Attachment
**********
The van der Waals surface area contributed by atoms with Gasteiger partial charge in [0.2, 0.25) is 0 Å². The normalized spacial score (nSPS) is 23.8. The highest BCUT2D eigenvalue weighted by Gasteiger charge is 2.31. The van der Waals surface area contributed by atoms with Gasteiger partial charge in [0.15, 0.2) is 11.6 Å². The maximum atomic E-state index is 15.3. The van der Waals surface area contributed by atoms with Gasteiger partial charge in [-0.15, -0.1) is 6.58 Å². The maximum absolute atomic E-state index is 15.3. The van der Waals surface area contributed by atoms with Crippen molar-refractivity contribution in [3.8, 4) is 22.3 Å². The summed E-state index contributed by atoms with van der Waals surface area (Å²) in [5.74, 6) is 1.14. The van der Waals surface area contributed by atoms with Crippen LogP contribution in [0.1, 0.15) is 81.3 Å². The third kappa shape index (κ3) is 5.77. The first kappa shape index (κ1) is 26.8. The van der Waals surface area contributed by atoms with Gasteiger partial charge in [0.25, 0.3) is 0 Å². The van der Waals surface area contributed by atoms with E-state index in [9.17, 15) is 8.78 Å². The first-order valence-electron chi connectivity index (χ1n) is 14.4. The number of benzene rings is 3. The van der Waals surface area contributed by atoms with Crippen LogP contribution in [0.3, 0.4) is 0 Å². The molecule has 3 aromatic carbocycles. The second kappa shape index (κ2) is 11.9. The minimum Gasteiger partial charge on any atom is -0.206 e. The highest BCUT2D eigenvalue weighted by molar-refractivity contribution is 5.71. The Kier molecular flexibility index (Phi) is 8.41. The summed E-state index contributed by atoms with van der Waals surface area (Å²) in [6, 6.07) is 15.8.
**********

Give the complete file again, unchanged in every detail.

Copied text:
The van der Waals surface area contributed by atoms with Gasteiger partial charge in [0.2, 0.25) is 0 Å². The normalized spacial score (nSPS) is 23.8. The highest BCUT2D eigenvalue weighted by Gasteiger charge is 2.31. The van der Waals surface area contributed by atoms with Gasteiger partial charge in [0.15, 0.2) is 11.6 Å². The maximum atomic E-state index is 15.3. The van der Waals surface area contributed by atoms with Gasteiger partial charge in [-0.15, -0.1) is 6.58 Å². The maximum absolute atomic E-state index is 15.3. The van der Waals surface area contributed by atoms with Crippen molar-refractivity contribution in [3.8, 4) is 22.3 Å². The summed E-state index contributed by atoms with van der Waals surface area (Å²) in [5.74, 6) is 1.14. The van der Waals surface area contributed by atoms with Crippen LogP contribution in [0.1, 0.15) is 81.3 Å². The third kappa shape index (κ3) is 5.77. The first kappa shape index (κ1) is 26.8. The van der Waals surface area contributed by atoms with Gasteiger partial charge in [0.25, 0.3) is 0 Å². The van der Waals surface area contributed by atoms with E-state index in [9.17, 15) is 8.78 Å². The first-order valence-electron chi connectivity index (χ1n) is 14.4. The number of benzene rings is 3. The van der Waals surface area contributed by atoms with Crippen LogP contribution in [0.3, 0.4) is 0 Å². The molecule has 3 aromatic carbocycles. The second kappa shape index (κ2) is 11.9. The minimum Gasteiger partial charge on any atom is -0.206 e. The highest BCUT2D eigenvalue weighted by molar-refractivity contribution is 5.71. The Kier molecular flexibility index (Phi) is 8.41. The summed E-state index contributed by atoms with van der Waals surface area (Å²) in [6, 6.07) is 15.8.